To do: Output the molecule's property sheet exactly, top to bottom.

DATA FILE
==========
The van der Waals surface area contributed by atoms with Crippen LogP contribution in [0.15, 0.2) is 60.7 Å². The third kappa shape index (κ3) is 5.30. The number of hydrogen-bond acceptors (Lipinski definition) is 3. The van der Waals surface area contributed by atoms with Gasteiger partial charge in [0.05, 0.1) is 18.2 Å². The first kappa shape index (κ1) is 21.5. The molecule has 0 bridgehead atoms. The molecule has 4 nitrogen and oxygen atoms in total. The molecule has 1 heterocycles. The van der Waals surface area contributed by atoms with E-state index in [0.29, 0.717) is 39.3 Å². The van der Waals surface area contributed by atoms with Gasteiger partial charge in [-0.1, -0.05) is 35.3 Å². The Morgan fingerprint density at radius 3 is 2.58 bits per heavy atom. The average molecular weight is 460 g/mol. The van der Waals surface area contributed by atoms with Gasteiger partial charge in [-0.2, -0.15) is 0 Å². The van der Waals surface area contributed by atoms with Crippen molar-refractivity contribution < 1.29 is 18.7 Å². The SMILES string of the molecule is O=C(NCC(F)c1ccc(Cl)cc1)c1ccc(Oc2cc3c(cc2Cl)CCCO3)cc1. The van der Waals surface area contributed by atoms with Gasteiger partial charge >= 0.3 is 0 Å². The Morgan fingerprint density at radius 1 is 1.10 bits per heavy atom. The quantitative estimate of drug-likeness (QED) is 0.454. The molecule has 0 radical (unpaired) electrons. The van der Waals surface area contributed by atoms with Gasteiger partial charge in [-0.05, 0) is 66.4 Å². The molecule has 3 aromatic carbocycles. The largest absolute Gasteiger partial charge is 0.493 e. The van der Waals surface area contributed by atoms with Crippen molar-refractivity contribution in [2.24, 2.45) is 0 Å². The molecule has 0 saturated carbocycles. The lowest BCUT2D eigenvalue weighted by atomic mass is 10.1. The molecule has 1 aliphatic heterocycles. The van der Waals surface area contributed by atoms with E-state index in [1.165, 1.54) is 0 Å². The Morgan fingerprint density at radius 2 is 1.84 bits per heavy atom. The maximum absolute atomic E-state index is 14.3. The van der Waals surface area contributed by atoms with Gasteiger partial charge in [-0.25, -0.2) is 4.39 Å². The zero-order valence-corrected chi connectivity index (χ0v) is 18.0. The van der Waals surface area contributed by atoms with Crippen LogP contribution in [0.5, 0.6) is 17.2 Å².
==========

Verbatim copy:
The van der Waals surface area contributed by atoms with Crippen LogP contribution in [0.15, 0.2) is 60.7 Å². The third kappa shape index (κ3) is 5.30. The number of hydrogen-bond acceptors (Lipinski definition) is 3. The van der Waals surface area contributed by atoms with Gasteiger partial charge in [0.05, 0.1) is 18.2 Å². The first kappa shape index (κ1) is 21.5. The molecule has 0 bridgehead atoms. The molecule has 4 nitrogen and oxygen atoms in total. The molecule has 1 heterocycles. The van der Waals surface area contributed by atoms with E-state index in [0.29, 0.717) is 39.3 Å². The van der Waals surface area contributed by atoms with Gasteiger partial charge in [-0.1, -0.05) is 35.3 Å². The Morgan fingerprint density at radius 3 is 2.58 bits per heavy atom. The average molecular weight is 460 g/mol. The van der Waals surface area contributed by atoms with Gasteiger partial charge in [-0.2, -0.15) is 0 Å². The van der Waals surface area contributed by atoms with Crippen molar-refractivity contribution < 1.29 is 18.7 Å². The SMILES string of the molecule is O=C(NCC(F)c1ccc(Cl)cc1)c1ccc(Oc2cc3c(cc2Cl)CCCO3)cc1. The van der Waals surface area contributed by atoms with Gasteiger partial charge >= 0.3 is 0 Å². The Morgan fingerprint density at radius 1 is 1.10 bits per heavy atom. The quantitative estimate of drug-likeness (QED) is 0.454. The molecule has 0 radical (unpaired) electrons. The van der Waals surface area contributed by atoms with Gasteiger partial charge in [-0.05, 0) is 66.4 Å². The molecule has 3 aromatic carbocycles. The largest absolute Gasteiger partial charge is 0.493 e. The van der Waals surface area contributed by atoms with Crippen molar-refractivity contribution in [2.24, 2.45) is 0 Å². The molecule has 0 saturated carbocycles. The lowest BCUT2D eigenvalue weighted by atomic mass is 10.1. The molecule has 1 aliphatic heterocycles. The van der Waals surface area contributed by atoms with E-state index in [1.165, 1.54) is 0 Å². The Morgan fingerprint density at radius 2 is 1.84 bits per heavy atom. The maximum absolute atomic E-state index is 14.3. The van der Waals surface area contributed by atoms with Gasteiger partial charge in [-0.25, -0.2) is 4.39 Å². The zero-order valence-corrected chi connectivity index (χ0v) is 18.0. The van der Waals surface area contributed by atoms with Crippen LogP contribution in [0.5, 0.6) is 17.2 Å².